Second Circuit Affirms FCPA Conviction of Ng Lap Seng and Rejects Application of Supreme Court’s McDonnell Decision to FCPA

In an interesting decision, well worth a read here, on August 9, 2019, the US Court of Appeals for the Second Circuit rejected Ng Lap Seng’s appeal of his 2017 conviction for bribery of united Nationals officials.  In affirming the conviction, the Second Circuit ruled that the Supreme Court’s holding in McDonnell (see blog post here), in which the Court ruled that under 18 USC  § 201, the government had to prove that a bribe is paid in exchange for an “official act” – does not apply to cases involving the FCPA (and Section 666 which applies to bribery of state and local officials). The decision is the first circuit court decision considering the application of McDonnell to the FCPA. 

The case surrounded a lengthy bribery scheme orchestrated by Ng, a Chinese real estate developer, who bribed two UN officials in order to obtain a formal designation for use of his real estate complex as the permanent site for the annual convention of the UN Office for South cooperation.  Ng appointed one official, Francis Lorenzo, as president of a media organization owned by Ng.  Lorenzo pleaded guilty, and testified at trial.  Ng paid Lorenzo bribes each month, totaling approximately $1 million, in exchange for Lorenzo’s help in securing a deal from the U.N.

Lorenzo introduced Ng to John Ashe, who would go on to become the President of the General Assembly, the U.N.’s second highest ranking official. In exchange for Ashe’s help with securing the U.N. commitment, Ng paid Ashe monthly payments for consulting services by Ashe’s wife that in fact were never provided. Ng also gave Ashe other benefits, including travel for himself and his family and financial support for Ashe’s activities as President of the General Assembly. In exchange for the bribes, both Lorenzo and Ashe worked to secure the U.N. commitment that Ng desired.

On July 27, 2017, Ng was ultimately convicted of conspiracy and bribery-related charges, in violation of 18 U.S.C. §§ 371, 666 (prohibiting bribery at organizations that receive federal funds) and 15 U.S.C. §§ 78dd-2, 78dd-3 (the FCPA), as well as money laundering charges. He was sentenced to four years in prison.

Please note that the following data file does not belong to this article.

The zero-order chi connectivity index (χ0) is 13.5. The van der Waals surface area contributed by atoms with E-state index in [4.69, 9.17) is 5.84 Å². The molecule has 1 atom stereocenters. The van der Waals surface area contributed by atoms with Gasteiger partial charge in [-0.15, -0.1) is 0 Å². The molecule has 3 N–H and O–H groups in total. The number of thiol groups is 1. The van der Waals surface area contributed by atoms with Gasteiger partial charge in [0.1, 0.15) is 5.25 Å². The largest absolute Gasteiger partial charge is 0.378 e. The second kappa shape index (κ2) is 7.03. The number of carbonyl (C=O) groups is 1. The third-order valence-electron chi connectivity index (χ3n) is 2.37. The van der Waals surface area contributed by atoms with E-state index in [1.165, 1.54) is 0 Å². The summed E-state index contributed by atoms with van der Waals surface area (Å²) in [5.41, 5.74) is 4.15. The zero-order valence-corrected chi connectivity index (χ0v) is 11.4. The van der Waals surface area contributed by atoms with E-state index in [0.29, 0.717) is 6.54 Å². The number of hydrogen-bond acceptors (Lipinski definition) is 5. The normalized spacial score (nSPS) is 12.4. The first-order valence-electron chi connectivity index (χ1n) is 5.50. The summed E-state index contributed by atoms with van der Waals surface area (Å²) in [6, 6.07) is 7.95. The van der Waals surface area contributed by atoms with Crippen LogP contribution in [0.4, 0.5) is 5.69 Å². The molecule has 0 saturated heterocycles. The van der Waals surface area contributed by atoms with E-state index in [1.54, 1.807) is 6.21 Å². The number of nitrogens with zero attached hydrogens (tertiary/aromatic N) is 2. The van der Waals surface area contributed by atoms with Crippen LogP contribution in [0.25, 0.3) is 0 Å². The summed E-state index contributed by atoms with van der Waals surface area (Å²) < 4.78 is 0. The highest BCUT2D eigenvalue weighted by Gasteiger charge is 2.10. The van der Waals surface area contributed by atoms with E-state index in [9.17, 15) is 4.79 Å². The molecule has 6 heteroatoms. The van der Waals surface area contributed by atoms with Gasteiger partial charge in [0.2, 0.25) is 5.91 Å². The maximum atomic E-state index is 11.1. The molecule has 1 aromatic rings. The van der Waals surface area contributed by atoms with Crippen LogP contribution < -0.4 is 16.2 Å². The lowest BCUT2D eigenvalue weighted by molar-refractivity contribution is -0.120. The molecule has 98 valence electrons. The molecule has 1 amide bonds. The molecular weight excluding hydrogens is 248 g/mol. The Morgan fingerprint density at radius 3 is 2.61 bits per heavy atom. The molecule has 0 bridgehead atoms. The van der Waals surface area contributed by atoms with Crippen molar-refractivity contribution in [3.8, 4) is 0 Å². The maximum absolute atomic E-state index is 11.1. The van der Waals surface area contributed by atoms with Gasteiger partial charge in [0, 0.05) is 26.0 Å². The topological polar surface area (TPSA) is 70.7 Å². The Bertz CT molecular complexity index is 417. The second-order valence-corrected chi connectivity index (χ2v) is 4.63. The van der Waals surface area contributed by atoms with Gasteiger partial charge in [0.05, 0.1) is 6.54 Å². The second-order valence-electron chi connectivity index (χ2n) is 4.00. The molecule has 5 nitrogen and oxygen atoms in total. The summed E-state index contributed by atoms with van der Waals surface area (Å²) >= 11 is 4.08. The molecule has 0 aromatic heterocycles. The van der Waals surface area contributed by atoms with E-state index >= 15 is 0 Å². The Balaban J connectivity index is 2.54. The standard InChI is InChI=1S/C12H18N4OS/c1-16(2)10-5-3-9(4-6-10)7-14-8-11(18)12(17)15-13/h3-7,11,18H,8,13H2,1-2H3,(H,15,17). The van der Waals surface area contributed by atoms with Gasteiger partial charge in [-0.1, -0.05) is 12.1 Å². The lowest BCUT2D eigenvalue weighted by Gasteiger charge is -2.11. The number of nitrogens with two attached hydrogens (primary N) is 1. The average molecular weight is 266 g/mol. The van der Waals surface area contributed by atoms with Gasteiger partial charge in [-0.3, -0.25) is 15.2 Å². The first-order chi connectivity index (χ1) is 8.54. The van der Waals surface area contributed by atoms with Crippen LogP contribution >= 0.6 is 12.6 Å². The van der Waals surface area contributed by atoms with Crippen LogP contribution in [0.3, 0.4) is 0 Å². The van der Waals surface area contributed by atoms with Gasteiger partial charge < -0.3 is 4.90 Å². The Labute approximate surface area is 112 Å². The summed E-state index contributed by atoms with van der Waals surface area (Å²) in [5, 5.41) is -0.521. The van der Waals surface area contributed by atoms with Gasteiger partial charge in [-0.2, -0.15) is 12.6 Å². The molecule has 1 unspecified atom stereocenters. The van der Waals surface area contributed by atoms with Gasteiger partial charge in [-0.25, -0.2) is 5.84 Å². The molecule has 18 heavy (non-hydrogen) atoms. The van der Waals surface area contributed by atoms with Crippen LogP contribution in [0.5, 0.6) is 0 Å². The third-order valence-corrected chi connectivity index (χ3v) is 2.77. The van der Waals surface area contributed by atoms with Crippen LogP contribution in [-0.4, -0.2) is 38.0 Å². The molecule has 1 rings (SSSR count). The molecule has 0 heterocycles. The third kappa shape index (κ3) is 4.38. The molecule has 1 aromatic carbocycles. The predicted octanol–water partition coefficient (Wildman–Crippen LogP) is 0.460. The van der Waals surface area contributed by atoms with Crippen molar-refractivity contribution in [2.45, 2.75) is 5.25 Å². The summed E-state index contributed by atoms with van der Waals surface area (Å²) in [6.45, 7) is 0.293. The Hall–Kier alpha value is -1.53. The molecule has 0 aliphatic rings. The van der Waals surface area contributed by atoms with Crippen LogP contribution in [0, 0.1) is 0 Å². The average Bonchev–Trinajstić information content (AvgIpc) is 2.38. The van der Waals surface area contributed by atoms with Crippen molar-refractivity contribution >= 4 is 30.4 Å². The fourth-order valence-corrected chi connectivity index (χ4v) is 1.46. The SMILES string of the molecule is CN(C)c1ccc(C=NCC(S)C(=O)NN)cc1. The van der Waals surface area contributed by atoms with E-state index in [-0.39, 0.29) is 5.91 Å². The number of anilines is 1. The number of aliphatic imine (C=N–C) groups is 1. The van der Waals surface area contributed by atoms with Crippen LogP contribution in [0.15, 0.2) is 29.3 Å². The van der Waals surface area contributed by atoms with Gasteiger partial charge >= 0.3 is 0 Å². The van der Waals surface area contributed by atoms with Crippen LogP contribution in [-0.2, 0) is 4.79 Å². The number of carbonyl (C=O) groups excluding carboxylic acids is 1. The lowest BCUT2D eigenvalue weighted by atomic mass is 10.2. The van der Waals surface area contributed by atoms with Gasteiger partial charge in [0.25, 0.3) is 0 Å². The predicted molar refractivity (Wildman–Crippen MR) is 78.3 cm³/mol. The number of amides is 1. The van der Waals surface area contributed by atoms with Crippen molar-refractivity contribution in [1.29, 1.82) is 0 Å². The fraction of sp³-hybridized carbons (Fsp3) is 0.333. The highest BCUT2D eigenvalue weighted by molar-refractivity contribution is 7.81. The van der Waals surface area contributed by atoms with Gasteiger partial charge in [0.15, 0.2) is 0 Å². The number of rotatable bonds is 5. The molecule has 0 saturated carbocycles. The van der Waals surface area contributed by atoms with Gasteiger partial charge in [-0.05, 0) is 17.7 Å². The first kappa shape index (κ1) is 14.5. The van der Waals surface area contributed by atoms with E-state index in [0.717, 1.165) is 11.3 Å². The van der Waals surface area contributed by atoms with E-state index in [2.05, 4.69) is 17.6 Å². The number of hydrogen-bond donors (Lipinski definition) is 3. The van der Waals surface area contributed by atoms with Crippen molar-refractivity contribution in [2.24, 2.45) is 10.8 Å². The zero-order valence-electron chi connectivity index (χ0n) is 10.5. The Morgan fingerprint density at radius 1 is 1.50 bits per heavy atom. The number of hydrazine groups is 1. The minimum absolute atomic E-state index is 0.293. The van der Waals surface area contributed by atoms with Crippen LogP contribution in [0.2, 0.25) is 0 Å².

On appeal, NG argued that the district judge erred in a number of ways, including providing incorrect jury instructions that accurately incorporated elements prescribed by the Supreme Court in the McDonnell decision under the general federal anti-bribery statute, 18 U.S.C. § 201, which prohibits a public official from “receiv[ing] or accept[ing] anything of value” in exchange for being “influenced in the performance of any official act.” 

The Second Circuit ruled there is no single uniform definition of bribery that applies to all federal crimes. The key to bribery is a quid pro quo, giving an official something of value in exchange for influencing that official in exercising the power of his or her office. The Second Circuit explained, however, that different statutes may define the specific “quids” and “quos” differently.

At bottom, the Second Circuit ruled that the FCPA does not require proof of an “official act” as defined in Section 201 of the federal bribery statute.  The Court cited the fact that, unlike the domestic bribery statute, the FCPA does not include a specific “official acts” requirement, and instead makes it a crime corruptly to give a foreign official anything of value for purposes of (1) “influencing any act or decision of such foreign official in his official capacity”; (2) “inducing such foreign official to do or omit to do any act in violation of the lawful duty of such official,” (3) “securing any improper advantage,” or (4) “inducing such foreign official to use his influence with a foreign government or instrumentality thereof to affect or influence any act or decision of such government or instrumentality.”15 nU.S.C. §§ 78dd‐2(a)(1), 78dd‐3(a)(1). The FCPA further requires that each of these quos serves a particular purpose, i.e., to assist the giver in “obtaining,” “retaining,” or “directing” business. Id. 

The Second Circuit concluded that the absence of any statutory language requiring a bribe be paid for an “official act” was sufficient to distinguish the McDonnell case from the Ng appeal.

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